1) Sunshine 60
Build a massive shopping and entertainment complex in Ikebukuro (at one time the tallest building in Asia) on the very site where seven Japanese war criminals were executed and you are bound to piss off some ghosts. In fact, its construction was plagued by many incidents (injured workers, strange apparitions and so on). Even now people sometimes spot strange fireballs floating around.
2) Oiwa Shrine
Properly known as Oiwa Inari Tamiya Jinja, this shrine was the former home of a woman who was poisoned by her husband and came back as a ghost — her hair disheveled and one eye hanging out for added effect — to haunt him. This story is the basis for “Yotsuya Kaidan,” arguably Japan’s most famous ghost story. Even today, the staff and cast of theater and movie productions of the tale pay their respects at the shrine first — or risk suffering the wrath of Oiwa.
The Ireido, or Hall of Repose, is located in Yokoami-cho Park, where throngs of people seeking refuge during the Great Kanto Earthquake of 1923 were burned to death. The park also served as a makeshift crematorium for 38,000 bodies. Graphic photos are on display in the Ireido, a cavernous Buddhist-style memorial hall built in 1931 that was also used to placate the souls of the firebombing victims of World War II.
4) Hakone Yama
This hill located in Toyama Park, the former site of the Army Medical College and Hospital, now houses several medical research facilities, one of which is rumored to have been the training center for the Imperial Army’s notorious Unit 731. Bodies left over from medical experiments are said to have been secretly buried here, and human bones continue to be unearthed within the park grounds. Especially terrifying after dusk, night strollers have reported hearing wailing, sobbing and other mysterious voices here.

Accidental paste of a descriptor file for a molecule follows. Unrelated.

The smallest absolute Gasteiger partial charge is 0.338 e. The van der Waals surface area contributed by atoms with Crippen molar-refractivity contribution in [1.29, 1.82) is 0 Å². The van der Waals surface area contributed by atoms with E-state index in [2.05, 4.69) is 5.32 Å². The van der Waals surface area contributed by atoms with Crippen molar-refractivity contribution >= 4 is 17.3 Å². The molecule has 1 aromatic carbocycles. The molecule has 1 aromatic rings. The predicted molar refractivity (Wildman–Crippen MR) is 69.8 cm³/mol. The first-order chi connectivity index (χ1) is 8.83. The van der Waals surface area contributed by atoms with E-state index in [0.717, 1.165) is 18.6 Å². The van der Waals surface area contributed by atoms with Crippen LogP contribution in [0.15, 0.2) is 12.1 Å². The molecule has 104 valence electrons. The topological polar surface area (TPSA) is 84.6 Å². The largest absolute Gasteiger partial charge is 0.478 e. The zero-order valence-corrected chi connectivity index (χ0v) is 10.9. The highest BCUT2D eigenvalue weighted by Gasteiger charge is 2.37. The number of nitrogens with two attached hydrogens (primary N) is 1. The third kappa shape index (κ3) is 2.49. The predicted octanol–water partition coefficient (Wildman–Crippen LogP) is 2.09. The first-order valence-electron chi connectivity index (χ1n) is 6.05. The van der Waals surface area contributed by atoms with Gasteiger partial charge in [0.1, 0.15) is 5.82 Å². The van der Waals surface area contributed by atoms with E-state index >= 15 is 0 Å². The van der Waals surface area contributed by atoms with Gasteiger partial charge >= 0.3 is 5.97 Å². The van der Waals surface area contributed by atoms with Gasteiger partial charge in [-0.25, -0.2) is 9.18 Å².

5) Masakado’s grave
Located in Tokyo’s financial district, this is the final resting place of an angry samurai rebel from the Heian Period named Taira no Masakado. His decapitated head mysteriously resisted decay for three months, its eyes continuing to roll in their sockets, and eventually somehow propelled itself from Kyoto to Edo. Construction workers who disturb the grave risk accidents — or even death.
Lilly Fields is the founder and director of Haunted Tokyo Tours (www.hauntedtokyotours.com)
Share your scariest experience in Japan or tell us about your favorite spooky Japanese tale for a chance to win a Haunted Tokyo Tour or a volume of Kurodahan Press’s “Kaiki” series of short stories.
The Japan Times has two tickets for any of Lilly Fields’ scheduled Haunted Tokyo Tours to give away (valid until the end of 2012), as well as three copies each of “Kaiki” volumes 1 and 2, “Tales of Old Edo” and “Country Delights.”
Send your submissions (maximum 500 words) to firstname.lastname@example.org by 6 p.m. on Friday, Nov. 25, and please rank your prize preference (e.g. 1. Tour; 2. Volume 1; 3. Volume 2).
The winning entries will be published on the Community pages at a later date.